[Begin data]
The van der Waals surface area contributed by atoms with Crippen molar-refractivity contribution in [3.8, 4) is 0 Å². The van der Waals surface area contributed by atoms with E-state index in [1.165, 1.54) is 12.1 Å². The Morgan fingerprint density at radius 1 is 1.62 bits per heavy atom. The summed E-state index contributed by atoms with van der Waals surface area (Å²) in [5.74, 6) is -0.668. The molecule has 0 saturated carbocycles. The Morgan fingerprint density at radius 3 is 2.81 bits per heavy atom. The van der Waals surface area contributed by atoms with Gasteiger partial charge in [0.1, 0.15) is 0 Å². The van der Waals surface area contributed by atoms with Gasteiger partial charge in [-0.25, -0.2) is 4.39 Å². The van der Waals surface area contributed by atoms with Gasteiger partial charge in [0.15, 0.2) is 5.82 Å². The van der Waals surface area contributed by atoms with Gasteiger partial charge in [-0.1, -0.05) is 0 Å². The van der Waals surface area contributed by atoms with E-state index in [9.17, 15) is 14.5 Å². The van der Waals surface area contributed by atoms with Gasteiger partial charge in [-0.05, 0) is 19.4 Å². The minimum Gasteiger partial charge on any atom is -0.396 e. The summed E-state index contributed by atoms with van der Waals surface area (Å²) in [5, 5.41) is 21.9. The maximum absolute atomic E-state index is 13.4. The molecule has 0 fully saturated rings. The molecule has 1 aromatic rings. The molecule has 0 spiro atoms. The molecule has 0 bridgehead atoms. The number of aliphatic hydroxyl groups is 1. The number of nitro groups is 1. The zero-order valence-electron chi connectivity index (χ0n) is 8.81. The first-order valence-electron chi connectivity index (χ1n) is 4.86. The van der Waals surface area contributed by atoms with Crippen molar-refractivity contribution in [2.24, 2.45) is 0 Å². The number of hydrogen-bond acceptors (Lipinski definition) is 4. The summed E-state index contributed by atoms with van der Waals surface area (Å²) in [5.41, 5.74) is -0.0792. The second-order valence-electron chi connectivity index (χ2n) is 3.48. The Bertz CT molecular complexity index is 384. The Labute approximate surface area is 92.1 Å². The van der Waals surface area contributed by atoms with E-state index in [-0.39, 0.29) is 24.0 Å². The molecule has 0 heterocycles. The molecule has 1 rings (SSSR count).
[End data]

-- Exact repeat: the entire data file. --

The van der Waals surface area contributed by atoms with Crippen molar-refractivity contribution in [3.8, 4) is 0 Å². The van der Waals surface area contributed by atoms with E-state index in [1.165, 1.54) is 12.1 Å². The Morgan fingerprint density at radius 1 is 1.62 bits per heavy atom. The summed E-state index contributed by atoms with van der Waals surface area (Å²) in [5.74, 6) is -0.668. The molecule has 0 saturated carbocycles. The Morgan fingerprint density at radius 3 is 2.81 bits per heavy atom. The van der Waals surface area contributed by atoms with Gasteiger partial charge in [0.1, 0.15) is 0 Å². The van der Waals surface area contributed by atoms with Gasteiger partial charge in [-0.25, -0.2) is 4.39 Å². The van der Waals surface area contributed by atoms with Gasteiger partial charge in [0.15, 0.2) is 5.82 Å². The van der Waals surface area contributed by atoms with Gasteiger partial charge in [-0.1, -0.05) is 0 Å². The van der Waals surface area contributed by atoms with E-state index in [9.17, 15) is 14.5 Å². The van der Waals surface area contributed by atoms with Gasteiger partial charge in [-0.05, 0) is 19.4 Å². The minimum Gasteiger partial charge on any atom is -0.396 e. The summed E-state index contributed by atoms with van der Waals surface area (Å²) in [5, 5.41) is 21.9. The maximum absolute atomic E-state index is 13.4. The molecule has 0 fully saturated rings. The molecule has 1 aromatic rings. The molecule has 0 spiro atoms. The molecule has 0 bridgehead atoms. The number of aliphatic hydroxyl groups is 1. The number of nitro groups is 1. The zero-order valence-electron chi connectivity index (χ0n) is 8.81. The first-order valence-electron chi connectivity index (χ1n) is 4.86. The van der Waals surface area contributed by atoms with Crippen molar-refractivity contribution in [2.24, 2.45) is 0 Å². The number of hydrogen-bond acceptors (Lipinski definition) is 4. The summed E-state index contributed by atoms with van der Waals surface area (Å²) in [5.41, 5.74) is -0.0792. The second-order valence-electron chi connectivity index (χ2n) is 3.48. The Bertz CT molecular complexity index is 384. The Labute approximate surface area is 92.1 Å². The van der Waals surface area contributed by atoms with E-state index in [-0.39, 0.29) is 24.0 Å². The molecule has 0 heterocycles. The molecule has 1 rings (SSSR count).